Fight Holiday Weight Gain Before the Holidays!

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Thanksgiving - the mother of all diet-busters - is a dozen days away.

After the turkey and stuffing come eggnog, cookies, holiday parties, you name it.

But there's still time to take steps to try to minimize the damage to your waistlines by losing a few pounds before the holiday season begins, as nutritionist Heidi Skolnik explained on "The Early Show on Saturday Morning":

Interestingly, overweight people tend to gain more over the holidays, and weight gained during that time by anyone, overweight or not, tends to stay on.

Skolnik told co-anchor Rebecca Jarvis little things add up leading to the holiday season - or anytime - in the battle of the bulge.

Breakfast, Skolnik stresses, is "hugely important" for weight loss. "Breakfast skippers have higher BMIs (Body Mass Indexes) than people who eat breakfast," she says. "So, you want to eat breakfast, and having protein at breakfast really helps, whether it's eggs, yogurt, cheese, or lox (a form of salmon), a New York favorite - the idea is to get some protein in, which will help you feel fuller longer, and you tend to eat less later in the day.

Also, "You want to lower the carbs. We're not talking about going carb-free. But, for instance, if you eat a cup-and-a-half of pasta, make it three-quarters of a cup. Increase your vegetables and protein slightly. You still get to eat. We're not talking about starving. But that saves about 150 calories, and that, three times a day - like if you eat a sandwich, have an open-face sandwich. Just cut it back, and you do that three times a day, you could get to a 450-calorie deficit -- that's weight loss."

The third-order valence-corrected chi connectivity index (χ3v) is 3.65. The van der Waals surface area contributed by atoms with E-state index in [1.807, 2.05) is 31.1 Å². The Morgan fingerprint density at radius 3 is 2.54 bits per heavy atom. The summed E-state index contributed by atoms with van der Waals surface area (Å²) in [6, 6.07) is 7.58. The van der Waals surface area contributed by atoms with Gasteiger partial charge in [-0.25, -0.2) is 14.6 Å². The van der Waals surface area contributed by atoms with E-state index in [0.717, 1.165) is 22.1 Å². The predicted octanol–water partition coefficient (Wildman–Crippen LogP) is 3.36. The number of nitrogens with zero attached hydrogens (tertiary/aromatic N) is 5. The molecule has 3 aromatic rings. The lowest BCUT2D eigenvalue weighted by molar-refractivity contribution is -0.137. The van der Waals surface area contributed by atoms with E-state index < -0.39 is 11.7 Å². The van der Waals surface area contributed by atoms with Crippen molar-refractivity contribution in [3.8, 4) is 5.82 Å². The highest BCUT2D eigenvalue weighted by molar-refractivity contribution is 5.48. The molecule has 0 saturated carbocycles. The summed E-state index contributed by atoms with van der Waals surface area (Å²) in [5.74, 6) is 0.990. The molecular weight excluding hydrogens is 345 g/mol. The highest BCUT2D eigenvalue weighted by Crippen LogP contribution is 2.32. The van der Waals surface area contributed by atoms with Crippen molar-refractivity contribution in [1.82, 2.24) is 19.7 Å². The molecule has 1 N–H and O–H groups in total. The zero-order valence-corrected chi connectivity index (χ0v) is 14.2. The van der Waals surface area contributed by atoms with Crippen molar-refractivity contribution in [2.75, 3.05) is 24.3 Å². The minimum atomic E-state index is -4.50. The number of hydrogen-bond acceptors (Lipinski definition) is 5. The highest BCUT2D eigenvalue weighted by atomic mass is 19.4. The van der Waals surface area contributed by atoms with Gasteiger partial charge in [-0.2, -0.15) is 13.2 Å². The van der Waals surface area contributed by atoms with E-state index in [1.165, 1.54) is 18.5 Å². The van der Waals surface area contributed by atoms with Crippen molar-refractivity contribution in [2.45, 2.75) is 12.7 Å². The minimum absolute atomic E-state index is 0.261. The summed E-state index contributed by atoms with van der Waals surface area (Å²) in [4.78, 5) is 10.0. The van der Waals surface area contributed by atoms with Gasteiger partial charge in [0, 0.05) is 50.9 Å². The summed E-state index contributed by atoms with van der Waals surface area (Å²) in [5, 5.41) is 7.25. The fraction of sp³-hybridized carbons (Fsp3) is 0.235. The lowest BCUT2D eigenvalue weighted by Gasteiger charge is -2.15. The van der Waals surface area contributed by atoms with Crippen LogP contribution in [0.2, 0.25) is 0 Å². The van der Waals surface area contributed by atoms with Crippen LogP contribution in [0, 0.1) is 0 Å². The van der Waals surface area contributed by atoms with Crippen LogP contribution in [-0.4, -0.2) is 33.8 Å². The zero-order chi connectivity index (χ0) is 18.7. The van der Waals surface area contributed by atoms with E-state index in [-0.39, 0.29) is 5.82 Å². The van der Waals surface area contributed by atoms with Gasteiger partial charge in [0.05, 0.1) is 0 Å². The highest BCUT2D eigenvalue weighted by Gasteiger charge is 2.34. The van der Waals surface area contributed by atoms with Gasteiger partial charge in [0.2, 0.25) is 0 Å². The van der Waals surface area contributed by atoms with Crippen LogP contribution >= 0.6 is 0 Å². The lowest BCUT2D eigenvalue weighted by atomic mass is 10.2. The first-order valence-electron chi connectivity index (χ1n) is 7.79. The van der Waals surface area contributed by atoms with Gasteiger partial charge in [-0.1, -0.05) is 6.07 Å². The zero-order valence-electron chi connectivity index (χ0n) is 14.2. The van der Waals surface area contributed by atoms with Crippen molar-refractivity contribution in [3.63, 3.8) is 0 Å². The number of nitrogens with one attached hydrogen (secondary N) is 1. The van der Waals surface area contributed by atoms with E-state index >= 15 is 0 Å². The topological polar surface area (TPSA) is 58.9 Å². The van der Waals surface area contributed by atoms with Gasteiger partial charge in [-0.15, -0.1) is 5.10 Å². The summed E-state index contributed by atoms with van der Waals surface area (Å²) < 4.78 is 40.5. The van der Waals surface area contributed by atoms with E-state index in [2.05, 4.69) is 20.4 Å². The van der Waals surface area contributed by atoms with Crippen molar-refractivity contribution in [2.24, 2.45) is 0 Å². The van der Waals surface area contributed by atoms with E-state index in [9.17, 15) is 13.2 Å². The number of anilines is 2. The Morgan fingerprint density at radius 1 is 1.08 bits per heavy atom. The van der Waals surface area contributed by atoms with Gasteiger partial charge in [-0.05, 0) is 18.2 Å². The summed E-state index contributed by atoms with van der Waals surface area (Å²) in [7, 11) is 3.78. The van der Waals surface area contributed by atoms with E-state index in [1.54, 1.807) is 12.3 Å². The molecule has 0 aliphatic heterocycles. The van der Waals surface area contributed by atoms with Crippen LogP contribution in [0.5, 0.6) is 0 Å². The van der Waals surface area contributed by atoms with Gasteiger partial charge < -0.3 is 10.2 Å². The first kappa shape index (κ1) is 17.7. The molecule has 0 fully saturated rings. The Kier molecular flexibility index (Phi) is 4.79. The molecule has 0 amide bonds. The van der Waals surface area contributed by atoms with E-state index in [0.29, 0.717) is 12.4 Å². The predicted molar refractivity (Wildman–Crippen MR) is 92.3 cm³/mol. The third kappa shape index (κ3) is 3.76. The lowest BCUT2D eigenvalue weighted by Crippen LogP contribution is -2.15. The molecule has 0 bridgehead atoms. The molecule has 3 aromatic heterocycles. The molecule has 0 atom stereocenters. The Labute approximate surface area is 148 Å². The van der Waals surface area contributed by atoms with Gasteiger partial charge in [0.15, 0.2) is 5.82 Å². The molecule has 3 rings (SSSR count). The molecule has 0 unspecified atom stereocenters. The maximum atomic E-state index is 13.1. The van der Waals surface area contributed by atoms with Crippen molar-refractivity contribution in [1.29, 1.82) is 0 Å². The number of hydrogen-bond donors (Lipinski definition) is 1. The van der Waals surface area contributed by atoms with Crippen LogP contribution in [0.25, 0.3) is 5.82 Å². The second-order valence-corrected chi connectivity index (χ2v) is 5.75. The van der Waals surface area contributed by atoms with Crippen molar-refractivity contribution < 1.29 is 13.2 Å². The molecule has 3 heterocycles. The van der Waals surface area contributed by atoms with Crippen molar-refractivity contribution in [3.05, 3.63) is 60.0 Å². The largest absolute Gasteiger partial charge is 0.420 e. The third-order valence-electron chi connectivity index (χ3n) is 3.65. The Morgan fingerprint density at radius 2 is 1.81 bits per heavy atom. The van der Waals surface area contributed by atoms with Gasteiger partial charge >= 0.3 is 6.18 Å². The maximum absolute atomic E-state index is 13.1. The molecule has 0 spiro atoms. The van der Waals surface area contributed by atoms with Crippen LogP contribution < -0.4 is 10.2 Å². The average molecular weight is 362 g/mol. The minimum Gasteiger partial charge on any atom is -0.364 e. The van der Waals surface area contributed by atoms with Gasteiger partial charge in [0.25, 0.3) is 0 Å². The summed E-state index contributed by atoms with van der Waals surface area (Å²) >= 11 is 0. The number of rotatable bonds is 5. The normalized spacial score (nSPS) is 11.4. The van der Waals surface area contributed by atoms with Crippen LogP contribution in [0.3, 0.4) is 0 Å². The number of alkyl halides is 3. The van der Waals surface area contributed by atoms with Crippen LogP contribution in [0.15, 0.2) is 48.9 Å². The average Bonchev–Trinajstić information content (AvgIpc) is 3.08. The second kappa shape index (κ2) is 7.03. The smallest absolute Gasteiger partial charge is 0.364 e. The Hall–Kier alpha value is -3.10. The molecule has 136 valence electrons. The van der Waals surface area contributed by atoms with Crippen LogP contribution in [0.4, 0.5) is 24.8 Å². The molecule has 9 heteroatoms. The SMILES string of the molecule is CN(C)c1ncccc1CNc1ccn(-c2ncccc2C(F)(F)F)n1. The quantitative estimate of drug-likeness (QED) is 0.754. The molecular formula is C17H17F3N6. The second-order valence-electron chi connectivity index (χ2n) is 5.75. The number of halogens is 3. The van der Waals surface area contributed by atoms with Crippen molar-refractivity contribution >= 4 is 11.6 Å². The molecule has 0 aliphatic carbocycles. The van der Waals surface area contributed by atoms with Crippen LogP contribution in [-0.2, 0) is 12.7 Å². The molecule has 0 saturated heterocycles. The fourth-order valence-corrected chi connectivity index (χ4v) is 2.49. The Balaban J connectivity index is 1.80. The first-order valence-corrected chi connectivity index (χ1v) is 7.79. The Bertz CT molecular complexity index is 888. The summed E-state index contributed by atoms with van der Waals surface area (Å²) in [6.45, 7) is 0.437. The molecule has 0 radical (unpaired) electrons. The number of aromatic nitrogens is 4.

Which are the best fruits to snack on and why is snacking so useful?

"Low-sugar fruits, like berries have, in fact, high fiber, not a lot of calories -- you still get that sweet," Skolnik replied. "Melons are higher in water content - again, help make you feel full with fewer calories. You do want to snack, though. It's not about trying to go a long time without eating. If you're starving, you tend to eats more. Snacking will help to bridge the gap and increases your metabolism. When you go for long times, it seems counterintuitive, but when you go for long times without eating, you actually slow your metabolism. You want to keep your metabolism going, but not override it by having a high-caloric drink (etc.)."

Water, says Skolnik, isn't the only thing people watching their weight could consume to get few calories but many health benefits. "Green tea," Skolnik observed, "has some antioxidants and vital nutrients, along with the caffeine, that seem to really help turn on our metabolism. Drinking two to four cups a day can burn perhaps about 50 more calories a day. Over the course of the year. that's five pounds. Plus, drinking tea helps you to feel full and avoid snacking because you're sipping.

"Do not get your calories from drinks. It's such a waste of calories. Some of the seasonal drinks out there, the hot coffee beverages ... can be up to 600 calories. That's more than two meals. Soda - if you drink one 12-ounce a day, two 12-ounce sodas a day, cutting that out for two weeks would be 300 calories a day, really significant. If are a drinker, obviously, if you can go two weeks without drinking, that's great. If you have to have a drink, try going with something like a wine spritzer."

Another tip? Working out a little more goes a long way. "If you're already working out every day, try to up the intensity," Skolnik suggests. "If you're working out a few days a week, see if you can add a day, or add 10-to-15 minutes more to the workout you're already doing. That, again, could add a few extra calories, a hundred calories a day that you're burning, it adds up over the course of time."